From October 24th to 25th, 2017, the Final Conference of the EU 7th Framework funded project SI-DRIVE was held successfully in Brussels, Belgium: “Social Innovation – Research and Policy of the Future: towards a comprehensive innovation policy” brought together over 250 practitioners, researchers and policy makers from 44 countries in the field of social innovation and policy.
Speakers underlined that the different and increasingly sound concepts of social innovation enable researchers to better understand the field in all its complexity. With SI-DRIVE’s global and comprehensive mapping of socially innovative cases as a starting point, presenters and panelists challenged the community to take the next steps to deepen its knowledge on social innovation along the dimensions of policy fields, societal sectors and world regions.
In line with the Social Innovation Community (SIC) project, the co-host of the event, participants called for a stronger collaboration of academics, practitioners and policy makers, suggesting to involve practitioners in research projects from the very beginning.
The impact of social innovation was another key issue of the conference. With more and more consolidated networks and their diverging rationales, it remains to be seen how social innovation can take effect on an even larger scale on the one hand, and appreciate and support small-scale solutions for distinct challenges on the other.
One central aspect of the debate was the capability of social innovation to tackle critical challenges. Here, the SI-DRIVE consortium insisted that the potential of the whole society needs to be unlocked within a more comprehensive innovation strategy in order to improve the quality of life and create more opportunities and pathways to future wellbeing.
The conference also discussed concrete recommendations with regard to an appropriate innovation policy of the future. The SI-DRIVE Policy Declaration sets a framework for uncovering the potential of social innovations and their capacity to enable systemic social change, through new governance approaches and a better understanding and design of the eco-systems in which social innovations unfold. Moreover, a more intensive involvement of universities and research centres in social innovations was called for, as well as the development of a European Social Innovation Agency which also supports the development of competences needed to reach the goals described.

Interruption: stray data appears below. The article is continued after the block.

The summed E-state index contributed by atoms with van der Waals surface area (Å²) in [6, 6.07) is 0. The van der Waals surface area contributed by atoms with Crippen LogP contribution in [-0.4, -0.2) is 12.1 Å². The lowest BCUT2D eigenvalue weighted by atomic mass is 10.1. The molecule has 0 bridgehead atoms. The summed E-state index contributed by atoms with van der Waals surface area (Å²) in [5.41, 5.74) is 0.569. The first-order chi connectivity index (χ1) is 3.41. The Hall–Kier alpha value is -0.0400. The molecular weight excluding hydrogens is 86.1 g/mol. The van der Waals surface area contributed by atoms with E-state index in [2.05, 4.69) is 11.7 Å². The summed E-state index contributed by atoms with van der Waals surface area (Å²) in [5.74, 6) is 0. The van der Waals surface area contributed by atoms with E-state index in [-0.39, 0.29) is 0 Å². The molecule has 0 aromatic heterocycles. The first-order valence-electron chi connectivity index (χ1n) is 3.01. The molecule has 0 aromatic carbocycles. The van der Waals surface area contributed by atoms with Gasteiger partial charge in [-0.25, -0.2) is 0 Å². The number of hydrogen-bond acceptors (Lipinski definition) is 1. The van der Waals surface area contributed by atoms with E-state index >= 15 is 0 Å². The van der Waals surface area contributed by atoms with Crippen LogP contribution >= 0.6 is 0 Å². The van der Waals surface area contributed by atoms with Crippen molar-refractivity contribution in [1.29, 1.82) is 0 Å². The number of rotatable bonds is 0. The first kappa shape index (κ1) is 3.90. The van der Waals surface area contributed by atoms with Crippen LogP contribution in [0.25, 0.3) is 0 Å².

The conference was hosted by SI-DRIVE – Social Innovation – Driving Force of Social Change, a project under the Horizon 2020 Programme, SIC – Social Innovation Community, the Royal Flemish Academy of Belgium for Science and the Arts and NET4SOCIETY, a network of National Contact Points in Horizon 2020.
“Social Innovation – Driving Force of Social Change”, in short SI-DRIVE, is a research project aimed at extending knowledge about social innovation (SI) in three major directions:
- Integrating theories and research methodologies to advance understanding of SI leading to a comprehensive new paradigm of innovation.
- Undertaking European and global mapping of SI, thereby addressing different social, economic, cultural, historical and religious contexts in eight major world regions.
- Ensuring relevance for policy makers and practitioners through in-depth analyses and case studies in seven policy fields, with cross European and world region comparisons, foresight and policy round tables.
SI-DRIVE involves 15 partners from 12 EU Member States and 10 from other parts of the world.
The 25 partners of SI-DRIVE have mapped over 1.000 cases of social innovation all over the world and selected over 80 cases for an in-depth case study analysis. Our website is: www.si-drive.eu
In cooperation and with the exchange of other EU-cofinanced research projects, SI-DRIVE project built up and dealt with a novel theoretical framework with encompasses the complexity of social innovations and its embeddedness in the view to the variety of social innovation. It comprises:
- a comprehensive definition of SI as “new social practices” opening the view to the variety of social innovation,
- five key dimensions (concepts and understandings, addressed societal needs and challenges, resources, capabilities and constraints, process dynamics, governance, networks and actors) operationalising the social innovation definition affecting the potential of social innovations, their scope, and their impact,
- a wide array of actors with differing roles, changing across different levels and during the social innovation lifecycle,
- empowerment and human resources as key for social innovations development and diffusion,
- interrelation between different levels of action: the macro (policy fields), meso (practice fields) and micro level (projects, initiatives),
- complex and dynamic social innovation ecosystems including new roles for public policy and government, the economy and civil society, and science and research,
- mechanisms of social change (learning, variation, selection, conflict, competition, cooperation, tension and adaption, diffusion, planning and institutionalisation of change as essential) as essential criteria for the classification of social innovation.